Speaking of the future: Chattanooga draws thousands of voice technology experts from around the world

Staff photo by Erin O. Smith / Jake Kelly, a developer evangelist with Modev, speaks with Kari Olson during the Alexa Conference in 2019 in Chattanooga. This year's conference kicked off Monday.

There will be plenty to say about the rampant growth and immense potential of voice technology during Project Voice, an international conference that lands in Chattanooga this week.

"Voice technology may seem like a gimmick, and to some people it may seem like flat-out surveillance technology out of 1984, but voice is who we are as human beings," said Bradley Metrock, the CEO and founder of Score Publishing, which launched the event in Nashville in 2016 as The Alexa Conference. "As technology evolves over time, it makes sense that we would come back to voice."

This is the third year Project Voice has been hosted in Chattanooga, and first year the name has been expanded beyond the Alexa moniker to include all things voice tech. The conference has grown from around 600 attendees last year to roughly 3,000 this year, and was sold out by last week, Metrock said.

photo Executive Producer of the Project Voice conference Bradley Metrock speaks with press during the conference in 2019. The 2020 event will run Tuesday through Thursday at the Chattanooga Convention Center. / Staff photo by Erin O. Smith

"We're in Chattanooga for the long term," he said. "We're gratified by the relationships we've built in the city."

One of those relationships is with event sponsor EPB, which is a natural connection given the city's reputation as a hotspot for high-speed internet and startup-friendly culture, said J.Ed. Marston, vice president of Marketing for EPB.

"When we first learned about the conference, we decided to become a lead sponsor and serve as a catalyst for bringing it to Chattanooga in the first place," Marston said.

As more and more devices are working from wireless internet connections in every home, high internet speeds and broad bandwidth have become an essential element of everyday life, Marston said.

Project Voice runs Tuesday through Thursday at the Convention Center in downtown Chattanooga.

On Tuesday, new Chattanooga-based company Spokestack is introducing a platform to make it easier for developers to voice-enable mobile apps. They'll host a free workshop for local students and developers at the Convention Center from 5:30-8:00 p.m. Local college students and tech developers are also invited to participate in Project Voice on Thursday, which is EPB Developer Day. Just show up with your student ID or business card to the registration table at the Chattanooga Convention Center for free admission. For more information, visit projectvoice.ai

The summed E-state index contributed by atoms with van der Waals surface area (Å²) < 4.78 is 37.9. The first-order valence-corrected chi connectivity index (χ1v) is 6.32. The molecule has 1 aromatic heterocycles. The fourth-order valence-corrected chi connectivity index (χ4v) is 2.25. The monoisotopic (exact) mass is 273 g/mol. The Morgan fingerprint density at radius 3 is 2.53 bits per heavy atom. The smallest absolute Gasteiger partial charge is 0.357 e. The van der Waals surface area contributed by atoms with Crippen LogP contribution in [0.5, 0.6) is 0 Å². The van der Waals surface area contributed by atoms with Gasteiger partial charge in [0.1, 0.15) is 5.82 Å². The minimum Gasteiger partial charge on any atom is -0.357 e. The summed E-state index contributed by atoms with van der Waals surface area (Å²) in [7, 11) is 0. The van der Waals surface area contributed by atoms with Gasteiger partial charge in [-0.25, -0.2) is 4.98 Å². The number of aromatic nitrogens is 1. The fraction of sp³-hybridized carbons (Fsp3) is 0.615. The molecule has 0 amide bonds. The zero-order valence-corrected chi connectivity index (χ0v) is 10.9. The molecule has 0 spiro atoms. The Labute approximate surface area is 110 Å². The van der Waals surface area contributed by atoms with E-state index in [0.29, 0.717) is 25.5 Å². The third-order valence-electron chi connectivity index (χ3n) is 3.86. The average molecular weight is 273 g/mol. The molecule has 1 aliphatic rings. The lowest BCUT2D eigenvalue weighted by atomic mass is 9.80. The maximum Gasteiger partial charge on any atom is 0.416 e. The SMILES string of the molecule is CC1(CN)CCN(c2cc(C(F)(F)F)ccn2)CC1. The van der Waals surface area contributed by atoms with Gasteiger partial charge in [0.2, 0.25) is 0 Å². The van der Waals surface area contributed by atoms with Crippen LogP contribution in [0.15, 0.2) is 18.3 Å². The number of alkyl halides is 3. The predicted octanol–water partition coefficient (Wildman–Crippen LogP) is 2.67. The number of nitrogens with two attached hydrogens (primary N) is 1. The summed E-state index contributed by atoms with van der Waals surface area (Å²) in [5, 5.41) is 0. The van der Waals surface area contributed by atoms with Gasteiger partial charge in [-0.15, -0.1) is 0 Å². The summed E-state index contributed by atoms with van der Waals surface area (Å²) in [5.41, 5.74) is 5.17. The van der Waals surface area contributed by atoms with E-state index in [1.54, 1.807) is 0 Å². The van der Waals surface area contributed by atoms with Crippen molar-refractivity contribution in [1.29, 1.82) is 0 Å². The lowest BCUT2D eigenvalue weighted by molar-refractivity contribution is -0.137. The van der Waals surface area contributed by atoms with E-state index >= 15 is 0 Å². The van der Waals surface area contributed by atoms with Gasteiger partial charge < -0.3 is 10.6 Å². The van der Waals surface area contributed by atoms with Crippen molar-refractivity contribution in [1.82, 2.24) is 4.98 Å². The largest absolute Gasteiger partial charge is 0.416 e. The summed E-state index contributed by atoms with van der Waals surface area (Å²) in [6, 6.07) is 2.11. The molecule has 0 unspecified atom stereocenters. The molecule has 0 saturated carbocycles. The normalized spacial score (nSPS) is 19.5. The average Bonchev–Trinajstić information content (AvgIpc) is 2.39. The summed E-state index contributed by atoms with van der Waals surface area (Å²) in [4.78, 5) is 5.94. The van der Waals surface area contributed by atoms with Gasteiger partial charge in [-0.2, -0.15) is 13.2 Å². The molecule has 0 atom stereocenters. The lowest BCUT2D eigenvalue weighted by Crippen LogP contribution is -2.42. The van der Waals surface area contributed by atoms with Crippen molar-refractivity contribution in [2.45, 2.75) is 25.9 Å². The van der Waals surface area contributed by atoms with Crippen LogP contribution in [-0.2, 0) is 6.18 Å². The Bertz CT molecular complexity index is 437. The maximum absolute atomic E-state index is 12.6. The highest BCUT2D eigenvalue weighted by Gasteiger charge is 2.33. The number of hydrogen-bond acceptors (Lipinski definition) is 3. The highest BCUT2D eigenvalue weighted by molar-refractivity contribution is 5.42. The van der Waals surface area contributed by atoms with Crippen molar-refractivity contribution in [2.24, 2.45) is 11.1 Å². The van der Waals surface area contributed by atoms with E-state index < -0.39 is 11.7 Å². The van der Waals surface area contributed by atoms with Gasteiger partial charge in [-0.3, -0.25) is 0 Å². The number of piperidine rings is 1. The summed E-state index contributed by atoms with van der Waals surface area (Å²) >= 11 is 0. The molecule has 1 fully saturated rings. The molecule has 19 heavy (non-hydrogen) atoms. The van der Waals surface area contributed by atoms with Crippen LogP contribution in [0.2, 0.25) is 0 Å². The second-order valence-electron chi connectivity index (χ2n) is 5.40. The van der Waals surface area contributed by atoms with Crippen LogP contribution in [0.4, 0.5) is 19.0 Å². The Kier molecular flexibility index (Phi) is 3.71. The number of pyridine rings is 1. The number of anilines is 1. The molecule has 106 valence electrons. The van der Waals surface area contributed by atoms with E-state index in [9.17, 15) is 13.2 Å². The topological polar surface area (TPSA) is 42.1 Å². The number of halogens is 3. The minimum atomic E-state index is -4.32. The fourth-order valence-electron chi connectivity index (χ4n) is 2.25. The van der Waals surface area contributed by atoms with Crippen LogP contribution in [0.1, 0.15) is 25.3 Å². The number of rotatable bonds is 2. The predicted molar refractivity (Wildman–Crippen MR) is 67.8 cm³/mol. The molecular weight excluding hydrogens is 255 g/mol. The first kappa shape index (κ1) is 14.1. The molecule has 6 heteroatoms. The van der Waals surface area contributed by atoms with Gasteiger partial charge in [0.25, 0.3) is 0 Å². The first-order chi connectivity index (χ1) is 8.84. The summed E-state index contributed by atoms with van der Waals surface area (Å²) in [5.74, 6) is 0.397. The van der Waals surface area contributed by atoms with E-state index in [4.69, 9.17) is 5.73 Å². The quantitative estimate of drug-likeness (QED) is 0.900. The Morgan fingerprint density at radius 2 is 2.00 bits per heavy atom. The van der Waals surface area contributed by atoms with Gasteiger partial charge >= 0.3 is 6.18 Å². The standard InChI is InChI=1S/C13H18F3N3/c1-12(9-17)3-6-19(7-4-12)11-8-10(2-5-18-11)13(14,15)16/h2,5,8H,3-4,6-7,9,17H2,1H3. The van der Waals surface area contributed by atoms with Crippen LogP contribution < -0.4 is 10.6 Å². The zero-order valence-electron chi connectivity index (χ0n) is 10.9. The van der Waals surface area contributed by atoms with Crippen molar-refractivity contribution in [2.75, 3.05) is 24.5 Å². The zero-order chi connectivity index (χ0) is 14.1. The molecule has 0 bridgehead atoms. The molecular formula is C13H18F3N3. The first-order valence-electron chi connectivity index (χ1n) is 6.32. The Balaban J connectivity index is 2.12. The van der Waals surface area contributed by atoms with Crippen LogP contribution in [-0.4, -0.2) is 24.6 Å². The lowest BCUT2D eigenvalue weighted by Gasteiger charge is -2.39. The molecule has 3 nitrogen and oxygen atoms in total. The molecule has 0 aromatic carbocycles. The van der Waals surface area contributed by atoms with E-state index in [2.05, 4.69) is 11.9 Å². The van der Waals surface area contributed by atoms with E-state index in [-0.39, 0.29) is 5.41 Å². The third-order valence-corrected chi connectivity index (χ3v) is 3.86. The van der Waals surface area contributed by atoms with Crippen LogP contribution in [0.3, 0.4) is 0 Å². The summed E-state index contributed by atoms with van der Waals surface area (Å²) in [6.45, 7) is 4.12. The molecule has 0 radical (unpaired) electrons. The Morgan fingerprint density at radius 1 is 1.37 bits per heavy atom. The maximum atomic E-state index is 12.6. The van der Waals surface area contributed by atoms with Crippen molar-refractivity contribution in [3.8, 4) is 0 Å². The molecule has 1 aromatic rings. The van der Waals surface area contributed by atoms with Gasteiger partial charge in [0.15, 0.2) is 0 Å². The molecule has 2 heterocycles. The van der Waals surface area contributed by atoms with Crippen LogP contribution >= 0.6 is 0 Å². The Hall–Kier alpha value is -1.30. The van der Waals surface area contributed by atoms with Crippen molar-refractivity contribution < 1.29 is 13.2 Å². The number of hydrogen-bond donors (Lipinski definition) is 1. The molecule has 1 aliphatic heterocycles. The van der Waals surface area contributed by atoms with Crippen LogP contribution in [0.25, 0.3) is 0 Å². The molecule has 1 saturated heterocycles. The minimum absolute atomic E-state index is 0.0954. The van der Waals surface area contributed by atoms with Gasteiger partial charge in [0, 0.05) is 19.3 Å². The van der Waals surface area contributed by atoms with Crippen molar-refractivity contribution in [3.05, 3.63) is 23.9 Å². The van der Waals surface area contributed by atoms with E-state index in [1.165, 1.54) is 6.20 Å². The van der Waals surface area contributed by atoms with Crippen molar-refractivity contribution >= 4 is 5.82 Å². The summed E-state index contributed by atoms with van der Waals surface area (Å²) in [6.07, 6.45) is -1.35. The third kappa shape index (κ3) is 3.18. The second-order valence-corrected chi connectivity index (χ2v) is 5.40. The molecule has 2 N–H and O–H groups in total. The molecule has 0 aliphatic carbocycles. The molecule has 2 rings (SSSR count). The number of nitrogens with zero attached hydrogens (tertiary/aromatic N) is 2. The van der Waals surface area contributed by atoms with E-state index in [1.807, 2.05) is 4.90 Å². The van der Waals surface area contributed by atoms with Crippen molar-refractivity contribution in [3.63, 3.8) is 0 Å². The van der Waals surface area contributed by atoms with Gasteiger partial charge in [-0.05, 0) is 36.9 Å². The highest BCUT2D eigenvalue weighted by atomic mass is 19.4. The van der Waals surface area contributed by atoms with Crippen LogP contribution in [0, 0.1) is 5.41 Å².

"We saw this as an opportunity to position Chattanooga as a location for this important trend," he said.

Microsoft, Amazon and Samsung are also event sponsors - a top-tier industry line-up that reflects the potential of the technology, Metrock said.

"Voice technology is grossly underutilized," he said. "There's so much utility there people don't know about."

About one in four homes has a voice-activated assistant in the background awaiting instructions, according to Nielsen research. Metrock sees tremendous potential in those devices and other voice technology. He recently published a book that explores uses for voice tech assistants beyond the standard-issue requests for news, weather and music.

photo Staff photo by Erin O. Smith / From left, Brian Dooner listens as Ganesh Gandhieswaran, founder and president of ThickStat, and Charlie Farber, financial advisor at ThickStat, tell Dooner a little about their business during the Alexa Conference in Chattanooga in 2019.

"We've all lived through tech cycles and hype cycles," he said. "Voice is different."

Voice tech isn't just a cool way to lock the doors or turn on the lights at home, Metrock said. It has the potential to transform the lives of people who have disabilities, including blindness or impaired vision, he said. Using our voices to drive the devices we use also has the potential to get us to look up from our phones for once, he added.

"We're tired of people staring at their phones, and voice is the grim reaper for phones," he said.

Contact Mary Fortune at mfortune@timesfreepress.com or 423-757-6653. Follow her on Twitter at @maryfortune.

photo From left, Jariatu Mansaray speaks with Alessandra Laurent, operations analyst for PulseLabs, and Maria del Mar Gonzalez, the social media and marketing director for PulseLabs, during the Alexa Conference in 2019. The 2020 conference, now called Project Voice, will run Tuesday through Thursday at the Chattanooga Convention Center. / Staff photo by Erin O. Smith